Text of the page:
Laney Graduate School of Arts and Sciences, Emory University
Alexander Cors is a doctoral candidate in History, focusing on the Atlantic World in the early modern period. He holds an M.A. in Historical Sciences and an M.A. in Interdisciplinary European Studies from the University of Augsburg (Germany). His research investigates questions of immigration, integration, and coercion in Spanish Louisiana, a colony which in the eighteenth century was home to a diverse population of French, Spanish, British, German, and U.S.-American settlers, as well as Indigenous Peoples and Africans. As a HASTAC Scholar, he will work on a Historical Geo Information System (HGIS) project to map colonial and indigenous settlement patterns in Spanish Louisiana and West Florida (roughly the present-day states of Louisiana, Arkansas, Missouri, Oklahoma, Mississippi, Alabama, and Florida).
Shari Wejsa, a doctoral candidate in Latin American History, is broadly interested in issues of human rights and social justice in modern Latin America, and more specifically in the experiences of African refugees and migrants in Brazil in the post-colonial period. Prior to entering the program at Emory, she completed an M.A. in Latin American and Caribbean Studies at Columbia University and an Ed.M. at Rutgers University. She also conducted field research with a Fulbright research grant in Salvador, Bahia on Brazil’s National Truth Commission, which investigated human rights violations committed primarily during Brazil’s 1964-1985 civil-military dictatorship. As a HASTAC Scholar, she will continue to develop her digital projects, designed to make her research and its relevance to the Atlanta community more accessible to the general public.
Liza Gellerman is a senior at Emory double majoring in History and Spanish. Liza’s thesis for the History Department is a legal debate concerning the charges of crimes against humanity and genocide in the context of the Nuremberg Einsatzgruppen trial. Her project analyzes the crucial developments in international criminal law brought about by this particular trial and Nuremberg as a whole. Liza received grants from the Emory Rose Library and the Tam Institute for Jewish Studies to conduct summer archival research for her project at the American Jewish Historical Society in New York and the United States Holocaust Memorial Museum in Washington, D.C.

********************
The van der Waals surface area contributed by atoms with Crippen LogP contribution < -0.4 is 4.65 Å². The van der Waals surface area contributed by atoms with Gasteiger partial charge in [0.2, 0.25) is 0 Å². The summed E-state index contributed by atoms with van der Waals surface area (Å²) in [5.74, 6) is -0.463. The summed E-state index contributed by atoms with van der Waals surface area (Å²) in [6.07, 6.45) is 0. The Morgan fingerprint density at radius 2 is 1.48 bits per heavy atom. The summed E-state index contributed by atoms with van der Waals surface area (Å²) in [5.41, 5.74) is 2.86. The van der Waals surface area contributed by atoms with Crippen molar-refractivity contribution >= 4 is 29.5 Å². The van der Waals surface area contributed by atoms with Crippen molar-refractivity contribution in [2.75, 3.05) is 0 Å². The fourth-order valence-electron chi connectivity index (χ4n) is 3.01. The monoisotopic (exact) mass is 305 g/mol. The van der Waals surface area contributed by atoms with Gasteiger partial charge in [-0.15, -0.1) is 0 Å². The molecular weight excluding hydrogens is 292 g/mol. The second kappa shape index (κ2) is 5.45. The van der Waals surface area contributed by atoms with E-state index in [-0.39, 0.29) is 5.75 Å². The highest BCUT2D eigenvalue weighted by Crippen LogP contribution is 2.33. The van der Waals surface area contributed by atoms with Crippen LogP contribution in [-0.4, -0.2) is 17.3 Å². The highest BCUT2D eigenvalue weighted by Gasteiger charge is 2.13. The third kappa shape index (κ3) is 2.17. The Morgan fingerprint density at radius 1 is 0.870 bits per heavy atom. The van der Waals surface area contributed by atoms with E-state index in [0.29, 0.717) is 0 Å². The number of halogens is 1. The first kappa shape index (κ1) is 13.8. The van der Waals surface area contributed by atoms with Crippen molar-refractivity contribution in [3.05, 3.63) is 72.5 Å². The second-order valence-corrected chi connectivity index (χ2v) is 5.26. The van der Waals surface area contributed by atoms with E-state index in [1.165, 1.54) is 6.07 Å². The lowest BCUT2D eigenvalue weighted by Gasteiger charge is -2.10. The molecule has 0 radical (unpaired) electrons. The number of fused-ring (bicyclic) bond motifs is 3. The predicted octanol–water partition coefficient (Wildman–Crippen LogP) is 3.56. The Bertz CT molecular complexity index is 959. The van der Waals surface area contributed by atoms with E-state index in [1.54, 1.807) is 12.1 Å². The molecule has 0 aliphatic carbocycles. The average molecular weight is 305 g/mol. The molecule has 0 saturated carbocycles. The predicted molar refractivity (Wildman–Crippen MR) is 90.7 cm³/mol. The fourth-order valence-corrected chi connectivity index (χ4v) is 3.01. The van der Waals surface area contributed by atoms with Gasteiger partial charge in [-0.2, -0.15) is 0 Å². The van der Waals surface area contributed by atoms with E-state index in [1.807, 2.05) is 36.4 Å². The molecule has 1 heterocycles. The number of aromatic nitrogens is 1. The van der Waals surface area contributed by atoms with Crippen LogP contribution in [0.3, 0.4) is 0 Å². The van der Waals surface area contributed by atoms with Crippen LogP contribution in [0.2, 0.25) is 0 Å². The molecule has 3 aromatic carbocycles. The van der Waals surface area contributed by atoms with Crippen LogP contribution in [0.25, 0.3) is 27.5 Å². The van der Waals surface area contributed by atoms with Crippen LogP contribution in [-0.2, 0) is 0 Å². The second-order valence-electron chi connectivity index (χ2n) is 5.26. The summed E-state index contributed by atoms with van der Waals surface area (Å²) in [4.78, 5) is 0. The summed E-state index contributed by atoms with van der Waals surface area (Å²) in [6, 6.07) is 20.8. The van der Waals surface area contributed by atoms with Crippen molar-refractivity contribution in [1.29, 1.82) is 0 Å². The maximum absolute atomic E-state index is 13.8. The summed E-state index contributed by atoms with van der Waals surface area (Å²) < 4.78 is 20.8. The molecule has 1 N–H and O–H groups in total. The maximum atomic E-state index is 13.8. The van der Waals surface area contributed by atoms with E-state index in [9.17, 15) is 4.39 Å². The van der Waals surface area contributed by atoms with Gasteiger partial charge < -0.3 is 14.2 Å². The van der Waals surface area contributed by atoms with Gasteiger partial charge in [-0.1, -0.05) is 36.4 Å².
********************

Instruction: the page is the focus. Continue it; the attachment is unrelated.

Emory College of Arts and Sciences
Chris Batterman is a senior majoring in Music, with a focus on musicology/ethnomusicology, with additional concentrations in Latin American Studies and Portuguese. His senior honors thesis takes an interdisciplinary approach to the music of Brazilian composer Antônio Carlos Gomes (1836-1896). Based in archival research conducted in Brazil, his thesis examines Gomes’ operatic works through the lens of race, nationalism, and indigeneity. Situating these operas within the Brazilian nation building project of the 19th century, Chris hopes to demonstrate the ways in which Gomes’ works are reflective of the dominant discourse on race and nation. Specifically, he argues that Gomes used his operas to present and disseminate certain notions of brasilidade (Brazilianess) and contribute to the popular construction of “a raça brasileira” (“the Brazilian race”).
Beatrix Conti is a senior double-majoring in English and History. She is currently working on her honors thesis in History studying the Sassoons, a family of Baghdadi Jews who immigrated to Bombay, India at the beginning of the nineteenth century and by the end would become peerage in England. Specifically, Beatrix’s thesis explores the ways the Sassoons went from essential outsiders to insiders of empire by studying the role that culture, economy, and sub-ethnicity played in the family’s rise to prominence in the British imperial economy as both proxies of the informal British empire through free trade and as agents of diasporic Jewish trade networks. She hopes that her scholarship will explore a unique facet of Jewish cultural and economic history.